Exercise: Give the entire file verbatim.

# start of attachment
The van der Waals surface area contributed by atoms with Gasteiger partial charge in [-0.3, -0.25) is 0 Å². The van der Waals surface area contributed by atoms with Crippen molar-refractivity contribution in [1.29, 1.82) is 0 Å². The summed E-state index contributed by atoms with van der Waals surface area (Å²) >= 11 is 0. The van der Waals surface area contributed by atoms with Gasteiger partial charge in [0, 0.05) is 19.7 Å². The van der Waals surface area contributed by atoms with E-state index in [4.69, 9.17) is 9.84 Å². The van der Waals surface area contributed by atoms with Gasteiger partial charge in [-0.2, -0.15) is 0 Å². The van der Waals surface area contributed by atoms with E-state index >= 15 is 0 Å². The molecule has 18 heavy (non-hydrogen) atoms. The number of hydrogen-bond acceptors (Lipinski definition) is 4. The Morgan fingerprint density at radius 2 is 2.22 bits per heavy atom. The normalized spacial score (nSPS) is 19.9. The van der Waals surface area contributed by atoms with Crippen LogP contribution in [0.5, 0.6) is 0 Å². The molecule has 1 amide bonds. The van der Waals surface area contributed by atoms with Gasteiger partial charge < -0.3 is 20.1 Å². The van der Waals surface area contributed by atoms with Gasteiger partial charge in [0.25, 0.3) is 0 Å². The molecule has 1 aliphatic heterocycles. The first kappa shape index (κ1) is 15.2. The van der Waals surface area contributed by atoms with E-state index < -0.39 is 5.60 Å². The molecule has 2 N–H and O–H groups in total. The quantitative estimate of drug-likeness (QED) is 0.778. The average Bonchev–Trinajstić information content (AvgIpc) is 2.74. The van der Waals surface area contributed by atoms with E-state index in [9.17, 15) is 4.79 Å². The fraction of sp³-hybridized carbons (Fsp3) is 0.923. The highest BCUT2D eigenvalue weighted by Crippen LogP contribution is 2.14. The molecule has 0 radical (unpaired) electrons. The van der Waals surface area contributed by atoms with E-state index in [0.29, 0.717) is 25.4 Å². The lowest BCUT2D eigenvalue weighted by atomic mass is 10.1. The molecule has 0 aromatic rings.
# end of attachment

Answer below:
The van der Waals surface area contributed by atoms with Gasteiger partial charge in [-0.3, -0.25) is 0 Å². The van der Waals surface area contributed by atoms with Crippen molar-refractivity contribution in [1.29, 1.82) is 0 Å². The summed E-state index contributed by atoms with van der Waals surface area (Å²) >= 11 is 0. The van der Waals surface area contributed by atoms with Gasteiger partial charge in [0, 0.05) is 19.7 Å². The van der Waals surface area contributed by atoms with E-state index in [4.69, 9.17) is 9.84 Å². The van der Waals surface area contributed by atoms with Gasteiger partial charge in [-0.2, -0.15) is 0 Å². The van der Waals surface area contributed by atoms with E-state index >= 15 is 0 Å². The molecule has 18 heavy (non-hydrogen) atoms. The number of hydrogen-bond acceptors (Lipinski definition) is 4. The Morgan fingerprint density at radius 2 is 2.22 bits per heavy atom. The normalized spacial score (nSPS) is 19.9. The van der Waals surface area contributed by atoms with Crippen LogP contribution in [0.5, 0.6) is 0 Å². The molecule has 1 amide bonds. The van der Waals surface area contributed by atoms with Gasteiger partial charge < -0.3 is 20.1 Å². The van der Waals surface area contributed by atoms with Gasteiger partial charge in [0.25, 0.3) is 0 Å². The molecule has 1 aliphatic heterocycles. The first kappa shape index (κ1) is 15.2. The van der Waals surface area contributed by atoms with E-state index < -0.39 is 5.60 Å². The molecule has 2 N–H and O–H groups in total. The quantitative estimate of drug-likeness (QED) is 0.778. The average Bonchev–Trinajstić information content (AvgIpc) is 2.74. The van der Waals surface area contributed by atoms with E-state index in [9.17, 15) is 4.79 Å². The fraction of sp³-hybridized carbons (Fsp3) is 0.923. The highest BCUT2D eigenvalue weighted by Crippen LogP contribution is 2.14. The molecule has 0 radical (unpaired) electrons. The van der Waals surface area contributed by atoms with E-state index in [0.29, 0.717) is 25.4 Å². The lowest BCUT2D eigenvalue weighted by atomic mass is 10.1. The molecule has 0 aromatic rings.